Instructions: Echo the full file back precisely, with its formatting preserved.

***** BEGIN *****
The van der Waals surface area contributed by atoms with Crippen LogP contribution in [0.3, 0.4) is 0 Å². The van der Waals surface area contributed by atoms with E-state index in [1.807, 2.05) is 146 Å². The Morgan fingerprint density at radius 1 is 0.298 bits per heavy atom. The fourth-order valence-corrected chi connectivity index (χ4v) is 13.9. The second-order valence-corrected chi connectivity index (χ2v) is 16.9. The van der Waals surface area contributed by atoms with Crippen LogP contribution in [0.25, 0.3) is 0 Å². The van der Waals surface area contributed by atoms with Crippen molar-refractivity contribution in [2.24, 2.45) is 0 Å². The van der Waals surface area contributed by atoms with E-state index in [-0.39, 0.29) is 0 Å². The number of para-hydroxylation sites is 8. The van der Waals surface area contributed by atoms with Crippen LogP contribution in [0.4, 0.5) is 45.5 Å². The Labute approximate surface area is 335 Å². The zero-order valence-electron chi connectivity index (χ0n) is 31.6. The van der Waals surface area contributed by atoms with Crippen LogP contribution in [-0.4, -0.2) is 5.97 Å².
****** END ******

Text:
The van der Waals surface area contributed by atoms with Crippen LogP contribution in [0.3, 0.4) is 0 Å². The van der Waals surface area contributed by atoms with E-state index in [1.807, 2.05) is 146 Å². The Morgan fingerprint density at radius 1 is 0.298 bits per heavy atom. The fourth-order valence-corrected chi connectivity index (χ4v) is 13.9. The second-order valence-corrected chi connectivity index (χ2v) is 16.9. The van der Waals surface area contributed by atoms with Crippen LogP contribution in [0.25, 0.3) is 0 Å². The van der Waals surface area contributed by atoms with Crippen molar-refractivity contribution in [2.24, 2.45) is 0 Å². The van der Waals surface area contributed by atoms with E-state index in [-0.39, 0.29) is 0 Å². The number of para-hydroxylation sites is 8. The van der Waals surface area contributed by atoms with Crippen LogP contribution in [0.4, 0.5) is 45.5 Å². The Labute approximate surface area is 335 Å². The zero-order valence-electron chi connectivity index (χ0n) is 31.6. The van der Waals surface area contributed by atoms with Crippen LogP contribution in [-0.4, -0.2) is 5.97 Å².